CM . . .
. Volume XXIV Number 39. . . .June 8, 2018
Meet Viola Desmond. (Scholastic Canada Biography).
Elizabeth MacLeod. Illustrated by Mike Deas.
Toronto, ON: Scholastic Canada, 2018.
32 pp., hardcover, $14.99.
Desmond, Viola, 1914-1965-Juvenile literature.
Race discrimination-Nova Scotia-History-Juvenile literature.
Civil rights-Nova Scotia-History-Juvenile literature.
Black Canadians-Nova Scotia-Biography-Juvenile literature.
Kindergarten-grade 2 / Ages 5-7.
Review by Tanya Boudreau.
Viola had grown up in a big family, with ten brothers and sisters! Viola was one of the oldest. Her big sister Helen liked to bake. Viola would make the icing. Little sister Wanda helped too.
Viola’s father had worked several jobs to support his family, including cutting hair. Maybe that’s why Viola had decided to open a hair salon when she grew up.
It had been tough for Viola to get started. She had to go to Montreal to attend beauty school. No school in Halifax would train her because she was black.
While visiting a New Glasgow, NS, movie theatre in 1946, Viola Desmond experienced racial discrimination. She bought a ticket to watch a movie downstairs but was forcefully removed by the police when she wouldn’t move to the balcony. She was ordered to pay a $26.00 fine (equivalent of $350.00 today). Although her husband thought she should accept the fact that black people “would always be treated badly”, Viola had her story published in the Clarion newspaper, a newspaper that was run by Black people. This biography continues Viola’s story with information about how the top court in Nova Scotia wouldn’t hear her case, and how, after Viola died in 1965, her sister Wanda shared Viola’s story with reporters, school-aged children and university students. The book ends with Wanda, on Viola’s behalf, accepting an apology made by Nova Scotia premier Darrell Dexter in 2010. Viola has since been recognized on postage stamps and the Canadian ten-dollar bill.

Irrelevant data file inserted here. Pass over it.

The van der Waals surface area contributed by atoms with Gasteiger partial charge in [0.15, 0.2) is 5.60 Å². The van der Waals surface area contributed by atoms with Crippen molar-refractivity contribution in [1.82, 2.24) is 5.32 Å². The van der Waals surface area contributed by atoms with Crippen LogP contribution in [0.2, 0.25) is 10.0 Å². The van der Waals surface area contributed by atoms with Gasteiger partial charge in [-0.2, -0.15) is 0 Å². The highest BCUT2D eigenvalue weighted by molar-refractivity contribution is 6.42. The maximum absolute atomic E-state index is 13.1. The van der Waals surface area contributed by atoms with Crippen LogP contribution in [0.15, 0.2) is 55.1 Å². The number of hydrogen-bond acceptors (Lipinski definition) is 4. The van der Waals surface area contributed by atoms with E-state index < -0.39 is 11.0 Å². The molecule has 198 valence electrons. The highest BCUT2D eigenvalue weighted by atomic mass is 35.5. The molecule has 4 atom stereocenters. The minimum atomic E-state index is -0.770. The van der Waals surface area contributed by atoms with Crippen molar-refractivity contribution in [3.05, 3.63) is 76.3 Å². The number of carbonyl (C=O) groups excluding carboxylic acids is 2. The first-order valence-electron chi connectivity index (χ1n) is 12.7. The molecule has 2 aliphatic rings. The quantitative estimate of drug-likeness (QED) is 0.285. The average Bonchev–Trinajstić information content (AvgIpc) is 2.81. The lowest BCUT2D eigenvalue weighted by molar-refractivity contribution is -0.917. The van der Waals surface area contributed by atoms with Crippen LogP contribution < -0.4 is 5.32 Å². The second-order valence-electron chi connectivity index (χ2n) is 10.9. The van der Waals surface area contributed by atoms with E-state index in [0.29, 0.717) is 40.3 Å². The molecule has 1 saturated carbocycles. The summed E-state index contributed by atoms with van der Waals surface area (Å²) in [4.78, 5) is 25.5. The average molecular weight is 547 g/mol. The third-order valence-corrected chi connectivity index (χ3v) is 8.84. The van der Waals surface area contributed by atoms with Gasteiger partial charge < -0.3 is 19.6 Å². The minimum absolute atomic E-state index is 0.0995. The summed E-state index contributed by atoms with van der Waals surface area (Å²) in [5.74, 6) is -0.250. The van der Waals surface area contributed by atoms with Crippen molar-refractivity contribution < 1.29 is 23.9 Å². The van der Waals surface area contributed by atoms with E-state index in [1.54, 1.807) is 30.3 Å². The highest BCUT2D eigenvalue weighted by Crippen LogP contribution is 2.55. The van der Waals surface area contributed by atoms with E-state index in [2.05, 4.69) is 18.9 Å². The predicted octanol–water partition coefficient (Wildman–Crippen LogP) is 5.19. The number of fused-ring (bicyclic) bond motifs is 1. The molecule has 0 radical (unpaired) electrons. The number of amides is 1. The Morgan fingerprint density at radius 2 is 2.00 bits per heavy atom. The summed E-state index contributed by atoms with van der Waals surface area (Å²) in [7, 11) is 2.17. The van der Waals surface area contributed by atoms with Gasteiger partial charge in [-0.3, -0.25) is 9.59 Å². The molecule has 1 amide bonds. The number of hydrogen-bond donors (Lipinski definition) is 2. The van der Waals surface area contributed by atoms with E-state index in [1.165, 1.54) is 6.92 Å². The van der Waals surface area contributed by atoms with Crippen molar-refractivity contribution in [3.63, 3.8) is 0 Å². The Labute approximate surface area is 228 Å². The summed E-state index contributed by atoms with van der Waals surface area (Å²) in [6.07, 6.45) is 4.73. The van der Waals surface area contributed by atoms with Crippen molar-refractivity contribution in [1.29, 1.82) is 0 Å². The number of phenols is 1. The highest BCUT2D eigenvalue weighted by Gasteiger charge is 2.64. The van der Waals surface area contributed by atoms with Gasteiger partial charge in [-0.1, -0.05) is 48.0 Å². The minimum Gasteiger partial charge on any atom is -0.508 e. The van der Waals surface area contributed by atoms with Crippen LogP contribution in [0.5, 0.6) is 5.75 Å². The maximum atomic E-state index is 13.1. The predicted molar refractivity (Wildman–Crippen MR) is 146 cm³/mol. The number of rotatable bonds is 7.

Viola’s story, told in a picture book format, includes speech bubbles which add bits of dialogue to the characters’ storyline, thereby helping the reader understand how they were feeling and thinking at the time. When Viola is put in jail, her thoughts appear in a speech bubble above her head: “I can’t believe I’m in jail! The way black people are treated is wrong.”
The clothing, hair styles, cars, and vehicles change throughout the story to reflect the 1946 to 2018 timeline. Back material includes black and white and colour photographs of Viola and her sister Wanda. Children who are learning about racism, Canadian history, or civil rights would find this book useful and interesting. The story is fast paced, with dramatic, emotion-filled scenes. Meet Viola Desmond should be in libraries across Canada.
Tanya Boudreau is a librarian at the Cold Lake Public Library in Cold Lake, AB.
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University of Manitoba
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